Markets, full of curiosity and adventure, are wonderful places to watch how people, both local and foreign, operate on a daily basis. Kuala Lumpur‘s markets are especially fascinating grounds, where everyone from everywhere comes together to make a home for themselves and add more flavours to the already dazzling multicultural diaspora. Here are the best markets in Kuala Lumpur, Malaysia.
Chow Kit Market
Market, Farm Shop, Farmers' Market, Greengrocer, Malaysian, Vegetarian, Vegan, Fast Food, Street Food
Chow Kit Market, Kuala Lumpur
Considered the largest wet market in Malaysia, certainly the largest in Kuala Lumpur, Chow Kit (Bazaar Baru Chow Kit) is a local habitat for fresh produce, meats, fish, and food and drink at dirt-cheap prices. By day, it is a bustling centre for locals to purchase home cooking ingredients or to grab some hawker meals. By night, it edges on the area’s infamous reputation of Kuala Lumpur’s red light district. As it is not a tourist area, local life is more prevalent and vendors are often less willing to bargain. The market’s attraction lies in its more normalised operations (areas targeting tourists tend to be more flashy), but people are still relatively friendly and welcoming to curious wanderers looking for local flavour. HOURS: 9am–5pm
This weekly upscale night market is a favourite among expatriates and locals who want a higher quality of good and more international foods. This cluster of about a 100 stalls offers a range of items in an open-air retail concept where mall brands, independent entrepreneurs and food trucks gather for a fun, carnival-like atmosphere. While the prices may be a little higher than at basic night markets, the wares on sale are definitely not found in a regular pasar malam since items like handmade soaps, vintage clothing and foreign trend foods are considered upper-class commodities.
An old residential haunt and local favourite, the Bandar Baru Sentul (Pasar Sentul) Market is crowded in the morning for breakfast and produce while nighttime features cheap goods and even more hawker foods. Things may seem more on the simple side, with vendors sticking to crowd favourites yet remaining full of life with traditional street cart foods. Leaving the crazy, trendy eats and drinks to the larger night markets, where visitors tend to outnumber the regulars, Bandar Baru Sentul Market keeps it old fashioned and familiar with Chinese hawker specialties and a few night market basics.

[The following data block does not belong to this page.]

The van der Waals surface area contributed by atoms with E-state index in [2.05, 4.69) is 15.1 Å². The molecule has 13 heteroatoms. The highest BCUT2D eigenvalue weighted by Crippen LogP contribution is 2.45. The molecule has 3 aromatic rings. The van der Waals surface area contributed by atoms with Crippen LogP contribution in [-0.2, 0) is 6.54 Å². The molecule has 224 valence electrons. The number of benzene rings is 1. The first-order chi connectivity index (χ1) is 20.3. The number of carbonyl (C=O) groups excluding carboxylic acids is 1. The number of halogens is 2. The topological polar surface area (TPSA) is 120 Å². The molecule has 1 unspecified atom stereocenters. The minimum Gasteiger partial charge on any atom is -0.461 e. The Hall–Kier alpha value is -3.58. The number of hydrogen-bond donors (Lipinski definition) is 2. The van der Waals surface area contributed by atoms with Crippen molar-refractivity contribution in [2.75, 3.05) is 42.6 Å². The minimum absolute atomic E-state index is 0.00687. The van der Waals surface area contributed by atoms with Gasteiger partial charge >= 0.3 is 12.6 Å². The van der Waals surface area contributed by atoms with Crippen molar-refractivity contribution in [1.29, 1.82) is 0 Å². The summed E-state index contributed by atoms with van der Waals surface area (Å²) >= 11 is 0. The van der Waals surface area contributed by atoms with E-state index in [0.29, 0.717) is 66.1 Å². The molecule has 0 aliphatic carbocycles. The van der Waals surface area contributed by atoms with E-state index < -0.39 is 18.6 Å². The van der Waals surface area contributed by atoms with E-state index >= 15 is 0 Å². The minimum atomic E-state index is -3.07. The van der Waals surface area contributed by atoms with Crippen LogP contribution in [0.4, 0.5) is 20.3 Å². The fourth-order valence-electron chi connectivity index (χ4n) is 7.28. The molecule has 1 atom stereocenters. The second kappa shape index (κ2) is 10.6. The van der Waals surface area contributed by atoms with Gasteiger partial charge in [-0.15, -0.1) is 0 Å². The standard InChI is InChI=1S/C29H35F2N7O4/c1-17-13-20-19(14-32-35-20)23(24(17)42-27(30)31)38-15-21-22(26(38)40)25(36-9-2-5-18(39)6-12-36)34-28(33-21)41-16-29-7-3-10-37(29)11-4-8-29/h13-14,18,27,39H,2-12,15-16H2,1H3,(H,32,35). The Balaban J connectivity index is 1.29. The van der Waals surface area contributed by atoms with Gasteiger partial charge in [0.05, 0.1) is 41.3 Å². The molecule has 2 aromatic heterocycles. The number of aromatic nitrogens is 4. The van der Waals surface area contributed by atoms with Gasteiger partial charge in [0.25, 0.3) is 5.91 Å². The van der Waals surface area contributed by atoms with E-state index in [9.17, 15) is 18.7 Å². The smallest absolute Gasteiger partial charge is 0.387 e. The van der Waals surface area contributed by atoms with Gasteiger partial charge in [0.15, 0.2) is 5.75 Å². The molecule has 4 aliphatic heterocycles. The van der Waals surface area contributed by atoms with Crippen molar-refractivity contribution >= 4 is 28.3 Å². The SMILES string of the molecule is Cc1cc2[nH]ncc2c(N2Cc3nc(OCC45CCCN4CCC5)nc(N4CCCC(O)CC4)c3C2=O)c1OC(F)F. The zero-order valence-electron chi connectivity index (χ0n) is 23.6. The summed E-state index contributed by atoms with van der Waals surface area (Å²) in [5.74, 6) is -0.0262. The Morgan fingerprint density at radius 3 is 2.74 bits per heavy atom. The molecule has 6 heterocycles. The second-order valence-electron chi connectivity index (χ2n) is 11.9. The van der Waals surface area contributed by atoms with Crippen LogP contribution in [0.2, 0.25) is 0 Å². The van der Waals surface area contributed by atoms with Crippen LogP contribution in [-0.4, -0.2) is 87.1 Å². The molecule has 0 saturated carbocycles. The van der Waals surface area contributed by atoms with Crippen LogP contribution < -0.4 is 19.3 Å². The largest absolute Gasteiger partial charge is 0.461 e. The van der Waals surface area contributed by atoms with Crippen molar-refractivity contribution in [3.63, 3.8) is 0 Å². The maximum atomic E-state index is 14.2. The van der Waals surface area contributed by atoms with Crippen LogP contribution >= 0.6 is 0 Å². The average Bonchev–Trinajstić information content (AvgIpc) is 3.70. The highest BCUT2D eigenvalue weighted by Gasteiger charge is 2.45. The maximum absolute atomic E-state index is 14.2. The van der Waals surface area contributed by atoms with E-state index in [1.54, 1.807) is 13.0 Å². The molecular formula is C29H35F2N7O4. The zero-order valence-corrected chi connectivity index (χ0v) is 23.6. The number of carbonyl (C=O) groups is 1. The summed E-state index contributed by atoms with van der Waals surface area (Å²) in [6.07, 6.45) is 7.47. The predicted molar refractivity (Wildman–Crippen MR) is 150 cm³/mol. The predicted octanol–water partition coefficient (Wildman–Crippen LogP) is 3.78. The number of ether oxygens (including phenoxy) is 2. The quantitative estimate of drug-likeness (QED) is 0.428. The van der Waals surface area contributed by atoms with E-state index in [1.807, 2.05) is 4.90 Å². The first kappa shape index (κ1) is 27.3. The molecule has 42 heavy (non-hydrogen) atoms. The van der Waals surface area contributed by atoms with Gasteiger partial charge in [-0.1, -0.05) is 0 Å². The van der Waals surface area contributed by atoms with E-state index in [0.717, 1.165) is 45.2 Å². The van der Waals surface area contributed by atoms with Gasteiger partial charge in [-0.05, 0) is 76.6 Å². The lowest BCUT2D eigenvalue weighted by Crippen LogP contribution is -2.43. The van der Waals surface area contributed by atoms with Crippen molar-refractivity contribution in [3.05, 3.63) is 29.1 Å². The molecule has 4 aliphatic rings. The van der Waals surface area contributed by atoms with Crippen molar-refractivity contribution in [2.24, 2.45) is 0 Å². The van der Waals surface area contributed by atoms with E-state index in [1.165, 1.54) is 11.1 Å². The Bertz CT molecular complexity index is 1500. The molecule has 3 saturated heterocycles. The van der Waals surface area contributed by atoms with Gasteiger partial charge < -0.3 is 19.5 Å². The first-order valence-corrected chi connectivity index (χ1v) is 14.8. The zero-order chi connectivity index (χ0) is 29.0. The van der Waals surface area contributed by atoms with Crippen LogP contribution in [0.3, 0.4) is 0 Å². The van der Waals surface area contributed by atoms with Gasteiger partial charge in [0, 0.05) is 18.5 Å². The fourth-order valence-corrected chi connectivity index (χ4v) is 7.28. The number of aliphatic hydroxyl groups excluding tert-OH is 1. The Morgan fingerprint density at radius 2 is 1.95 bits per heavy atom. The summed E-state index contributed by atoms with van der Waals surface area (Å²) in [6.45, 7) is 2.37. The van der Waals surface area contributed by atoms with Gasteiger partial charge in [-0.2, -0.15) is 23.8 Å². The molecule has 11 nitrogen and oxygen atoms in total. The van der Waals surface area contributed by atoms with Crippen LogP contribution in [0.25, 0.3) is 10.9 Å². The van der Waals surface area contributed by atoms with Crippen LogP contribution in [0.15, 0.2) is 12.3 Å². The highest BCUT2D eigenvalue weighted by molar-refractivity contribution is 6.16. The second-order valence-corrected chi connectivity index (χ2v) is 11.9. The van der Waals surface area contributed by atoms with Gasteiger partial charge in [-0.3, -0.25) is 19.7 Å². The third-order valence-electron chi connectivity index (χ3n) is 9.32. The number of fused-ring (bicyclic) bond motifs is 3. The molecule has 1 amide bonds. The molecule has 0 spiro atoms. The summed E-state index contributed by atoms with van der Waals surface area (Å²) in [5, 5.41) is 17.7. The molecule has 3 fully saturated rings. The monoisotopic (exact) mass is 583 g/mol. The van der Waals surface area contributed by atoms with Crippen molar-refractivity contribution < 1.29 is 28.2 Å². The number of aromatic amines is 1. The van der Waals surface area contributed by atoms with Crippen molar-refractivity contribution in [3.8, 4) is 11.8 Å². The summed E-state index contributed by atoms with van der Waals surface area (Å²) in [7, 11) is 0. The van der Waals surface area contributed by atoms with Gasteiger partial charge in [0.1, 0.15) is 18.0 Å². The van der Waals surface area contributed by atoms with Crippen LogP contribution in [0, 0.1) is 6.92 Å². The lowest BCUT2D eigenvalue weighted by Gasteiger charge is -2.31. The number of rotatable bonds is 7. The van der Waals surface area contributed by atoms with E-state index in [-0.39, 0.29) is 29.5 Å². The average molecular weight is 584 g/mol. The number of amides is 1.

Immersed in Oriental architecture and influences, Petaling Street is noisy, vibrant and bustling with people, cheap goods and street food, and (ironic to its warning signs against counterfeit items) it’s an absolute haven for imitation products. Be sure to have some hard bargaining skills to avoid being ripped off; some say dressing down may help as some vendors have a keen eye for expensive belongings and may charge more based on how rich visitor appear to be. With the allure of well-established local restaurants and a maze-like market atmosphere selling practically everything a fun afternoon shopping can offer, Petaling Street maintains its standing as one of the best markets in Kuala Lumpur’s city centre. HOURS: 11am–10:30pm
This flea market caters more to Malay and Indian communities as many of its shops offer more products needed by the city’s Muslim population. Beautiful Punjabi scarves, shoes, fabrics and clothes are sold in the shop lots while the stalls offer food and drinks to combat the city heat. The Indian Muslim community, dubbed the Mamak, is a friendly bunch and sells good food, like curries and roti canai, at extremely affordable prices along with the nationally beloved teh tarikand variations of the nasi lemak. HOURS: daily, 9am–10pm
While this market may seem as if it’s curated specifically for tourists, it is no doubt a place where Malaysia’s multicultural residents showcase their best handicrafts. With sections of the famous blue art deco building dedicated to different cultures, like the Baba Nyonya, and unique Malaysian settings, like Malacca‘s Jonker Street, Central Market is not to be missed by arts and craft lovers and souvenir collectors. HOURS: daily, 10am–9:30pm
This market area predates even the country’s independence in the late ’50s, and many of its vendors have easily been around for at least 20 years. Since combining with the recently relocated Imbi’s market, the Pudu Wet Market contends with the Chow Kit Market for the biggest wet market in Kuala Lumpur. Like Chow Kit, the wet markets are not for the faint of heart, as livestock like chickens and frogs are at their freshest and slaughtered on the spot and seafood is displayed whole on ice. For a less gruesome side to the market, stick to the drier outdoors, where all kinds of garden plants, herbs, fruits and trinkets crowd under tarpaulin tents. The area is also a notable hawker street, and delicacies like wan tan mee and curry mee are great for breakfast and brunch. HOURS: daily, 6am–5pm
Market, Farmers' Market, Malaysian, Vegan, Vegetarian, Street Food
This delight is mostly a dry market with emphasis on green produce like fruits and vegetables, but a small section still offers fresh and dried seafood for sale. Regulars and visitors alike put Bangsar Sunday Market in the spotlight for its delicacies and treats that keep people coming back. Savour little Indian packaged snacks or full Chinese hawker meals, and cool down with Malay beverages, like iced syrup and rose milk teas. HOURS: Sun, 1–9pm